Understanding Anhedonia: Why You’re Losing Interest In Things You Used to Enjoy
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Do you ever just feel… blah? There isn’t anything wrong, but it feels impossible to simply enjoy life. Or you don’t feel pleasure anymore. You can’t remember how to feel happy or excited about anything. Even the things you used to love are no longer enjoyable.
If this sounds like you, then you might be experiencing anhedonia. Anhedonia is a clinical term that describes the difficulty or inability to experience pleasure or have interest even in activities you once enjoyed.
Anhedonia is often associated with depression, but depression isn’t its only cause. If you’re experiencing anhedonia, it’s critical to get to the root of it. You can feel pleasure and excitement about life again. Anhedonia can be treated but is unlikely to go away on its own.
In this blog, we’ll talk about what anhedonia is, why it happens, and what you can do if you’re going through it.
What is anhedonia?
Simply put, anhedonia is the inability to feel enjoyment or pleasure. The term itself comes from the Greek words “an” (without) and hedone (pleasure).
People who experience anhedonia lose interest in almost all activities, even ones that they used to enjoy. For example, someone who used to take a lot of pride in their work may no longer want to go to their job.
Here are some more anhedonia symptoms and examples of what it could look like:
- You used to enjoy spending your free time baking and trying new desserts, but now you no longer “feel like” baking at all, even easy recipes
- You have lost all interest in anime, board games, reading, or another activity you used to love
- You have suddenly lost all interest in being intimate with your partner, who you formerly felt excited and passionate about
- You don’t feel like seeing your friends
- Things that you used to love doing, like going to concerts or seeing new movies, no longer make you feel any excitement
- You have a hard time remembering “the point” of doing any of your hobbies or seeing the people you love
- You feel numb to everything; nothing excites you, and it feels like you’re just going through the motions of life
Types of anhedonia – social and physical anhedonia
Anhedonia isn’t a mental health diagnosis in and of itself, but it is a recognized symptom of several mental health conditions. Researchers are still working on defining and categorizing anhedonia. But many experts say that anhedonia can be divided into two types:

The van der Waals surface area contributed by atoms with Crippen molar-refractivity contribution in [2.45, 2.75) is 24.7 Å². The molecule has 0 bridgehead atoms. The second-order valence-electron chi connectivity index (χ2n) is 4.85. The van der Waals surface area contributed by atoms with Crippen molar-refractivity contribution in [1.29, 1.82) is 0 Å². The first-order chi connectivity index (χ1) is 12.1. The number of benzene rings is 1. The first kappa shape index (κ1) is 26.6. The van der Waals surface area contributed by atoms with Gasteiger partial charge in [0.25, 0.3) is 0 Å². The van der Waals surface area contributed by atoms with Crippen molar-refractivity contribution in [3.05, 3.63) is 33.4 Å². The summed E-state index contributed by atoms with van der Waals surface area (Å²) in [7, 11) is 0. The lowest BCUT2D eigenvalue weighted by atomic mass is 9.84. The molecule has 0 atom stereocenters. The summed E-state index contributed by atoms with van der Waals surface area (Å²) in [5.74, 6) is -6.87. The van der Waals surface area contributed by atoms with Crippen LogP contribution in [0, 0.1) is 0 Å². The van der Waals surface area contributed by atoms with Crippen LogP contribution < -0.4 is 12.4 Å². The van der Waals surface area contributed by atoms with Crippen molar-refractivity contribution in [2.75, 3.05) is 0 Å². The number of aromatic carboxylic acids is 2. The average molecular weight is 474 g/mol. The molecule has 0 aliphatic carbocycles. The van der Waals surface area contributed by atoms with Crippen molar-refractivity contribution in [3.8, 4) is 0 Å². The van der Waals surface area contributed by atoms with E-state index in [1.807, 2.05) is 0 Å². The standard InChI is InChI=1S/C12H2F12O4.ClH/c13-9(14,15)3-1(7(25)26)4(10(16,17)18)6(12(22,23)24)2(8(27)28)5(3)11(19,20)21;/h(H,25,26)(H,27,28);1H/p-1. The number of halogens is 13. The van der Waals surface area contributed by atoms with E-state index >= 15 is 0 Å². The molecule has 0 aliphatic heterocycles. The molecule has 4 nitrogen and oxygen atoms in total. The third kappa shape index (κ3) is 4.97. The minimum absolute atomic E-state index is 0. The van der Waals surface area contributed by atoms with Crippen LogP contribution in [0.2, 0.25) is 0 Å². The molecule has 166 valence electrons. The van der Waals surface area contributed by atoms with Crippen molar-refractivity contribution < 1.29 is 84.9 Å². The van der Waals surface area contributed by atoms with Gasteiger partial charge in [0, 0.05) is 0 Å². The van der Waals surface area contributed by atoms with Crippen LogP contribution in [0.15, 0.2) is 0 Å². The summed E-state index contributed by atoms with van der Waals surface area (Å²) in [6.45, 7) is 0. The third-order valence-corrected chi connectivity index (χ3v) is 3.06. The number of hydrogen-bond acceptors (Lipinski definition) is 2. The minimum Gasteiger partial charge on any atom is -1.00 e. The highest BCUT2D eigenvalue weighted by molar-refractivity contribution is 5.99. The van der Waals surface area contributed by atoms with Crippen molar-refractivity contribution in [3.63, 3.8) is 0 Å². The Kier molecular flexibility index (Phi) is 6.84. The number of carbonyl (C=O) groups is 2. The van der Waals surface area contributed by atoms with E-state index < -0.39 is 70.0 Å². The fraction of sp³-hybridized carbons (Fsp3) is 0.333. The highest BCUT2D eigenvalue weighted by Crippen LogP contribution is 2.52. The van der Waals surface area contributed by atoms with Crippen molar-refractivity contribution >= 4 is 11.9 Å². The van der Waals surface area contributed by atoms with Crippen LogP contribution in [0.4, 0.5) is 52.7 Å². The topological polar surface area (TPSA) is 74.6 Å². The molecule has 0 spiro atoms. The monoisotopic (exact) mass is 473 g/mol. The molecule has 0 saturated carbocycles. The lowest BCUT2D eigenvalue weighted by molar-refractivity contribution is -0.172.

- Social anhedonia
- Physical anhedonia
Social anhedonia symptoms
Social anhedonia is when you lose all interest in social activities, including friendship, romantic relationships, family relationships, and sex.
Even if you used to be a social person, you might no longer have any desire to interact with your loved ones if you’re facing social anhedonia.
Some of the symptoms and signs of social anhedonia include:
- Social withdrawal
- Lack of interest in socializing
- Difficulty or inability to feel pleasure or happiness in social situations
- Emotional numbness
- Feeling disconnected from others
- Difficulty expressing emotions
- Not having or losing social relationships
- Being completely uninterested in spending time with other people
Physical anhedonia symptoms
Physical anhedonia is the inability to feel interested in physical activities that typically bring pleasure, like eating and sexual activities.
Some signs of physical anhedonia include:
- Feeling no pleasure from sensory experiences like tasting a delicious meal or hearing beautiful music
- Feeling indifferent to physical stimuli; for example, you might get a whiff of someone baking cookies and feel nothing
- Feeling numb to physical sensations
- Lack of interest in sexual activities
- Feeling uncomfortable when there is too much sensory input
Causes of anhedonia
Most people associate anhedonia with major depressive disorder. And indeed, anhedonia is a very common symptom of depression. In fact, you should either present with a depressed mood or anhedonia to meet the criteria for a depression diagnosis.
But depression isn’t the only health condition that can cause anhedonia. If you’re feeling this way, it’s important to talk to a professional about it so you can address the root cause of treatment.
Some other common causes of anhedonia include: